JasonFDeLucia 02-20-2004 06:48 PM

Re: How about Demonstration Competition?
 
Quote:

Daniel Linden (DGLinden) wrote:
I have always wanted to sponser a kind of competition, something that would spice up seminars and bring a lot of fun to annual gatherings.

Why not Demonstration Competition? Think of it as Gymnastics or Figure Skating on an aikido level.

You have a panel of judges. You have different dojos bring a practiced team to put on a demonstration. There are rules which require certain technique be included. There is latitude for creativity. If people can judge figure skating, gymnastics, et al then I have to believe Aikido demonstraion competition would bring a whole new excitement to seminars. Limit top people to sandan, weapons division, open dividion, etc. Women's teams, Junior teams, anything...

Most important, it would be fun and still be Aikido. And for a change you might get to win something. I'd put up a Champion's Cup that could be presented and passed arround.

Who knows, maybe it could eventually cross association lines. The Super Bowl of Aikido Competition IV ASU Vrs The Federation.

Have fun.

I agree ,I think that the climax of such an event should be actual competition by carefully screened contestants, but the other half of grass roots growth must include exhibition by judgment like doing forms competition at karate tournaments, but with guidelines for accepted traditional forms, and or principles.

Because of the many facets you could imagine unbendable arm category, tachi dori etc. but never leave out the realistic, the actual or else politics will take the place of steroids.

PeterR 02-21-2004 02:28 AM

Quote:

Yann Golanski wrote:
Hum.... Shodokan Aikido has that already.

So do all the major styles of Aikido.

Somewhere, someplace - trophies have been awarded.

zachbiesanz 02-21-2004 10:41 AM

While I might enjoy watching such a competition, I would probably never enter one. I have a hard enough time losing a karaoke contest; I would never want to even conceive of the idea of aikidoka sleeping with the judges for better scores. That's not to say that I would take such an idea seriously, but things flash into my mind without warning or reason sometimes, and I'd prefer that that not be one of them.

Having winners means having losers too, and that strikes me as contrary to the very essence of aikido. I think Aiki Expo is great the way it is.

Yann Golanski 02-23-2004 02:52 AM

I have won _all_ the randori I have ever done. From the first one ever to the last one. My goal is to learn Aikido. Randori and other forms of competitions are just tools for me to learn. Hence, everytime I do it I learn therefore I win.

Sure, I don't get a nice plastic cup painted gold but then again, why would you want it?.... *grin*

PeterR 02-23-2004 03:27 AM

Quote:

Yann Golanski wrote:
Randori and other forms of competitions are just tools for me to learn. Hence, everytime I do it I learn therefore I win.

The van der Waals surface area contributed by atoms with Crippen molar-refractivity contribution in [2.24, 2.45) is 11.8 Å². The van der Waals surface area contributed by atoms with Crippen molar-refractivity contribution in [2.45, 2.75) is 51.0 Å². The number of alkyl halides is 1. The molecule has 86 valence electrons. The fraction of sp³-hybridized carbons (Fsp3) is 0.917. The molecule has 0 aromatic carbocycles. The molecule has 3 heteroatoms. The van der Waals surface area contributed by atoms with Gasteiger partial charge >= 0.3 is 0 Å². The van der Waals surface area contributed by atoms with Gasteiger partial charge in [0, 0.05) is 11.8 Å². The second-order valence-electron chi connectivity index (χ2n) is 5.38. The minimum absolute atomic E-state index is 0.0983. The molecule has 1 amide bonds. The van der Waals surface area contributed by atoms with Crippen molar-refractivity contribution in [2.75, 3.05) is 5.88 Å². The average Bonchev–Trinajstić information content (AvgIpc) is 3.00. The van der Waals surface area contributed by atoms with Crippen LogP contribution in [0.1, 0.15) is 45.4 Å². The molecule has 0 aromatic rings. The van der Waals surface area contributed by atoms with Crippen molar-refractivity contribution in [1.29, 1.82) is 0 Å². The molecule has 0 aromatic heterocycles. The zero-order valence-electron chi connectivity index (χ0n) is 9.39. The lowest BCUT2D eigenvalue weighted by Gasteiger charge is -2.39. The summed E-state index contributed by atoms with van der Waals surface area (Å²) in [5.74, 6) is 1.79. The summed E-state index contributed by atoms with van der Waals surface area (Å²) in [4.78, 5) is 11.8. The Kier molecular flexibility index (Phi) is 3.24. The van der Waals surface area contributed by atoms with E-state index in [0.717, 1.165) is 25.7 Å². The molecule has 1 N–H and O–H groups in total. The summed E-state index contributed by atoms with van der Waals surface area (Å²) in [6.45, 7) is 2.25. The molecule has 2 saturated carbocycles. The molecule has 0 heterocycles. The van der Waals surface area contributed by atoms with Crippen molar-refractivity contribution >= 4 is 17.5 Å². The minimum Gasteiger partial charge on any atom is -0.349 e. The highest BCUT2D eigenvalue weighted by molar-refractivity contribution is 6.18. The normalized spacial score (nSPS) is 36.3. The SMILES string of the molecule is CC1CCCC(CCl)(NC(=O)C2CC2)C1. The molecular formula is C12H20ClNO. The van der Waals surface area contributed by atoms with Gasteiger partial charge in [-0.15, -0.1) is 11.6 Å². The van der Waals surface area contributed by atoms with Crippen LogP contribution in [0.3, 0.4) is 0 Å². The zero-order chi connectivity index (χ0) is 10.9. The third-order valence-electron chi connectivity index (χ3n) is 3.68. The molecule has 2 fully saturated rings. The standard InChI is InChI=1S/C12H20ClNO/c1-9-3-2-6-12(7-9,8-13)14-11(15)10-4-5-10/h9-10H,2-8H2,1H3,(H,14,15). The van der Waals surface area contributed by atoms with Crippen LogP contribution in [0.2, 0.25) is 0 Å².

I like this guy.

One of the mental aspects of Tomiki's system is to overcome the kyousou and adopt the attitude expressed by Yann. Under the right circumstances (ie. a good teacher) it is surprisingly easy. Like all things in Aikido some need to work harder than others to achieve it but from very early on in the training the need is made clear.

Like the Aikido waza themselves, testing the concept under trying circumstances let's you know exactly where you stand. Your ego is challenged both physically and mentally.

Based on personal experience and observation the attitude expressed by Yann will improve your Aikido far faster than the win at all costs attitude that so many wrongly ascribe to people that do shiai. Randori is the chance to experiment and discover new strengths and weaknesses.

willy_lee 02-23-2004 03:16 PM

Quote:

Yann Golanski wrote:
Randori and other forms of competitions are just tools for me to learn. Hence, everytime I do it I learn therefore I win.

Hear, hear!

I've just started doing some judo training and I find that, although I fall rather more often than I throw in randori, I look forward to it more than any other training I've done. The mental game of tactics and reflex is so fun and energizing. And when I do finally get a throw to work it's such a rush :)

Heh, it always feels like the mats are as hard as cement at the beginning of practice, but during randori it feels soft as a pillow. ;)

=wl

JessePasley 02-24-2004 02:08 AM

Quote:

Sure, I don't get a nice plastic cup painted gold but then again, why would you want it?.... *grin*
Um, to drink beer out of at the party afterwards! Duh!

Yann Golanski 02-24-2004 02:54 AM

Jesse, I'm from the UK... Here (as in Bree) beer comes in _pints_ !!!

*grin*

<slightly off topic>

Now all pints (and most bottles) are made of glass that is designed to shatter rather than splinter. That way it's much harder to ``glass'' someone. Those are starting to replace the plastic pint cups at venues.

</slightly off topic>